I’ve always had a penchant for eavesdropping and got to feel better about it reading that many novelists do too- the similarities between me and them pretty much end here. But the truth is, listening in to a story that’s undisturbed by your own intervention is a perfect way to learn, about the people who tell it, and the world in general as well. For example, on Thursday evening, hovering in front of the stage on A38 I got to know from the two youngish chaps conversing to my left that Tricky is a kind of musical Schrödinger’s cat: he is both Massive Attack and isn’t. Them being in their early twenties (as I could only assume, though my skill at telling people’s ages has always been pretty questionable), it took them some time to navigate through the Massive Attack back catalogue to figure how Tricky was involved, until when, what he did afterwards and whether there was a spat involved in the departure.
It would have been grand to sport a sly smile based on firm knowledge of the intricacies of Bristol’s trip hop scene, but the truth is, I was in a not much dissimilar boat: I got to know Tricky through his work with Massive Attack and he only took a distinct shape in my consciousness when he played in The Fifth Element. That was one of those moments I call epiphanies of the stupid, and they happen fairly often to me: oh I know this guy, he’s from Mass…wait no. Somewhat to my excuse, in spite of MTV’s insistence to soundtrack a better part of my early teens with Unfinished Sympathy, which seemed to be played every hour or so, my favourite Massive Attack song has always been Karmacoma, and Tricky’s presence is absolutely fundamental to it. I did thus venture into listening to his solo work, which in a world before Wikipedia and YouTube was not such a straightforward endeavour as it might seem today, and concluded it was pretty good, but then the times changed, I got on the guitar music bandwagon of the early noughties and old favourites would come onto the radar only occasionally.
I now have Wiki as a trusted friend and can therefore safely conclude that Tricky released music at a pretty steady level, but somewhat off the radar of the mainstream, which can of course be a compliment. His latest project, which brought him to A38, goes by the name of Skilled Mechanics and caused somewhat of an inception-like situation to many (including my two front row neighbours): I came to this concert to see Skilled Mechanics because of Tricky because of Massive Attack. One girl even took it further and declared that the whole thing came to pass only because she liked the opening credits of House M.D.- which thus reveals that she either downloaded it, or watched it in the US, because the European versions had a generic instrumental track instead due to some fine copyright mess.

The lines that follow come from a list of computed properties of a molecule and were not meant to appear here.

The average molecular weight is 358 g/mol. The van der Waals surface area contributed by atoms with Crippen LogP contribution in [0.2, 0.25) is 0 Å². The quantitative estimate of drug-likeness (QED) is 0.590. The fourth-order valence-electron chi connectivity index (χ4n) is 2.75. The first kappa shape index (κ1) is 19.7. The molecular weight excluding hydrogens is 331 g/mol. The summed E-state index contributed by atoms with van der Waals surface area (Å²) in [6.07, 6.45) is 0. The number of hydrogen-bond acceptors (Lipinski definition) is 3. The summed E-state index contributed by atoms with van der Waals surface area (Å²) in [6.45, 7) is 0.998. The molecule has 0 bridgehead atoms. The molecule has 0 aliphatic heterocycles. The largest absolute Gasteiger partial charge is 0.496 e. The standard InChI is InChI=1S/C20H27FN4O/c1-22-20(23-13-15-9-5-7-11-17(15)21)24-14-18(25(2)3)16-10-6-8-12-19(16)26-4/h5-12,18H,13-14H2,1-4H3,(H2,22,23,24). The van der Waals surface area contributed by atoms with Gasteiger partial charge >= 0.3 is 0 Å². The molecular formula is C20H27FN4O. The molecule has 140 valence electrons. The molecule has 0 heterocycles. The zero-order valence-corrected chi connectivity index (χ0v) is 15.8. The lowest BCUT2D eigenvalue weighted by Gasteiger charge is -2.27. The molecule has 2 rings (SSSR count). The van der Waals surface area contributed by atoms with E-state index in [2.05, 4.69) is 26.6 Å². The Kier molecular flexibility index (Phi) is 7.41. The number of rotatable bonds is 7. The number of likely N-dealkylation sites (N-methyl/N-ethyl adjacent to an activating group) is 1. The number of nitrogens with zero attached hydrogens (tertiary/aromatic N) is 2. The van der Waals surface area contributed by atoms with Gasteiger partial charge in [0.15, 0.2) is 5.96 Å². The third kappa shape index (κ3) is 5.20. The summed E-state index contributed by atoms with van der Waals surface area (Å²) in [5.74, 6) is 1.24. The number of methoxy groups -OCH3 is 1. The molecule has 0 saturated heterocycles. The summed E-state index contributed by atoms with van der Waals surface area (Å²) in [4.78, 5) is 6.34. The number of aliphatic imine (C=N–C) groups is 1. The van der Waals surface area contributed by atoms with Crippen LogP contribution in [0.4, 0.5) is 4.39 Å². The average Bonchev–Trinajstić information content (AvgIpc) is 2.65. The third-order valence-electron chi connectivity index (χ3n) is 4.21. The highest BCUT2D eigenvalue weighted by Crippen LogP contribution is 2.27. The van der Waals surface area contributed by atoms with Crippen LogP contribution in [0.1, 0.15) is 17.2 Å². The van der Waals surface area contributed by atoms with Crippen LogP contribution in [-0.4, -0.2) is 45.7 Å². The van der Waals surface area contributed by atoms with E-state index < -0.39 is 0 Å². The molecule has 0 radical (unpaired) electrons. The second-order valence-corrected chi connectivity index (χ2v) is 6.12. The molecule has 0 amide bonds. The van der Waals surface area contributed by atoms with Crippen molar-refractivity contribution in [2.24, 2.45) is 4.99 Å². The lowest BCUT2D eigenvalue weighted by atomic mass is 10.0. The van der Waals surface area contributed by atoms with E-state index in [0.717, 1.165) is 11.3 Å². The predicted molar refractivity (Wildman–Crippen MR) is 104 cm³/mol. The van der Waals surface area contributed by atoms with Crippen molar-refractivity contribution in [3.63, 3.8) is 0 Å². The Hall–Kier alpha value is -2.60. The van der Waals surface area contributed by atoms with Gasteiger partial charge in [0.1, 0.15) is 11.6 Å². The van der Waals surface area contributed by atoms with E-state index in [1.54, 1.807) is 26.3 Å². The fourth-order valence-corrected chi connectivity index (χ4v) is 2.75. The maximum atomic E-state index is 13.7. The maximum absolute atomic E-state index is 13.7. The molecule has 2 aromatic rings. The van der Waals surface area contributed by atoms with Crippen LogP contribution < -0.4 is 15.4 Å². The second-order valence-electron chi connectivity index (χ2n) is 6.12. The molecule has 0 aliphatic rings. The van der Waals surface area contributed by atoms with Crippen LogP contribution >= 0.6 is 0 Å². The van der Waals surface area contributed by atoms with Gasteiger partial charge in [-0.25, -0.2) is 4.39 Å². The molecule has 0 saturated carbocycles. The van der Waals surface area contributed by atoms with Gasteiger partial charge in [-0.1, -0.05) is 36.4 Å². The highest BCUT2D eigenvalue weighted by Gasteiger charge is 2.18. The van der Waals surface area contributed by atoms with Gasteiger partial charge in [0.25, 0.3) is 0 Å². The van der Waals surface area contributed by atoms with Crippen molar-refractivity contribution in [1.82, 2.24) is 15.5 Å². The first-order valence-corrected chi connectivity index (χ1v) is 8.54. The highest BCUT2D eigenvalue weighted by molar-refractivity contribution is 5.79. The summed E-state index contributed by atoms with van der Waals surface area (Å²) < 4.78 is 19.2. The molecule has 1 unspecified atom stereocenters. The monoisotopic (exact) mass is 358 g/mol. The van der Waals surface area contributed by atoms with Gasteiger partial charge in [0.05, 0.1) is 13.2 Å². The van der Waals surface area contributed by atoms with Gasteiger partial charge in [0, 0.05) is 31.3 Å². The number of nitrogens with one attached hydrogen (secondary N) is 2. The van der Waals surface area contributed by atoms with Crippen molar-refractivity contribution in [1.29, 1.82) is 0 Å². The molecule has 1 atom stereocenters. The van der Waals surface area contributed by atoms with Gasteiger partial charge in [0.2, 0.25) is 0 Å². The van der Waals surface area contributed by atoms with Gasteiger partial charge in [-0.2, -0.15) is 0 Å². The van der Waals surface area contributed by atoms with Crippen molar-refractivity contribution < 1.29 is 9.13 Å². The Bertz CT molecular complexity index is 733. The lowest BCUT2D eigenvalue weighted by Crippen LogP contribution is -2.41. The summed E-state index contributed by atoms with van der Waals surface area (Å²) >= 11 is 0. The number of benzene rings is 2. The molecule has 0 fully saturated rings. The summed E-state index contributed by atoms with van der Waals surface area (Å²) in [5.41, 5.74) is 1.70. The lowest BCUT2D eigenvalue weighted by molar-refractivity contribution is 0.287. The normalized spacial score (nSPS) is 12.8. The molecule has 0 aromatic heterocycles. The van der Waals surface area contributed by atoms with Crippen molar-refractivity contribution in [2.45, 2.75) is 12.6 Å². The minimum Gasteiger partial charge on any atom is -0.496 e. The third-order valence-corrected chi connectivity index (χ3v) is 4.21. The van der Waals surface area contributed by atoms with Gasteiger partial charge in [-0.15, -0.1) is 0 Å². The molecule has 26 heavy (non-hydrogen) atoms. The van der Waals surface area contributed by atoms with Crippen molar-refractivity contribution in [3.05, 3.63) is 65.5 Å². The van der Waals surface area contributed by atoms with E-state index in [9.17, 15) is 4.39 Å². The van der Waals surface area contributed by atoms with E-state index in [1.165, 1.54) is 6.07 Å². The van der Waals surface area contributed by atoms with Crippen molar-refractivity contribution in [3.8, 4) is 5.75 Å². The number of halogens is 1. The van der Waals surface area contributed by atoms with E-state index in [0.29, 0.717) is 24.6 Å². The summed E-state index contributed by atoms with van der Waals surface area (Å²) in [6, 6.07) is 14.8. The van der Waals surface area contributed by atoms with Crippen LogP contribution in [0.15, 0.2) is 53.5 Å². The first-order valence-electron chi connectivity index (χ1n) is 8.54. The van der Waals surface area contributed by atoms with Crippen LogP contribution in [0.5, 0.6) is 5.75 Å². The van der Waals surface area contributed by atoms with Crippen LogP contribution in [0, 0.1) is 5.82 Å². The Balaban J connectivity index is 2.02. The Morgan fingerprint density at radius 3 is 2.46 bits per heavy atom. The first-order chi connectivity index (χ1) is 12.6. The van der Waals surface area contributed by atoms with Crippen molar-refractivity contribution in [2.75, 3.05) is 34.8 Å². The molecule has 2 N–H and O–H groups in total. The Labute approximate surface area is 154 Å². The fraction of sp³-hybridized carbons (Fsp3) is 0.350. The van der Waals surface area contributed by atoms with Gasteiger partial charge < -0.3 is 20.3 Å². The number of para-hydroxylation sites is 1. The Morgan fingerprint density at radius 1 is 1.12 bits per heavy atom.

Useless diversions now put aside, here’s the time to conclude, without beating too much about the bush, that this was as fine a club concert as they get. The set up was simple: guy with guitar, guy with drums and Mac plus Tricky. The stage was dark throughout the performance so you could barely discern Tricky moving around the stage in constant and frenzied jerks, tugging at his top, which as our industrious co-photographer concluded, must be made of titanium. Entering glossy magazine territory here: he does look tantalizingly in shape for someone pushing 50. Also, Lord Almighty, the heroes of our teens are pushing 50, we are all ancient as Grecian urns pulled from long forgotten archaeological sites. The darkness was however totally befitting the music- these are the kind of songs that you might not even really know, hardly have a chorus and don’t function like classical pop artifacts: they have a primal appeal which goes to the heart and guts, everything happens in the now of the sound, which becomes even more poignant when people are invited onto the stage for the second encore and Tricky belts out the final song amidst them.
Before we sign off let us spare a thought for the opening act, Dope Calypso. I stared and listened to them in amazement, an odd musical concoction of Buzzcocks meets Weezer, eerily happening in the late autumn of 2016. As a variety act, they might do, but when you discover that they recently won a contest where they were kind of branded the future of Hungarian rock, you shed a silent tear for Hungarian rock and the anachronistic wormhole it lives in.
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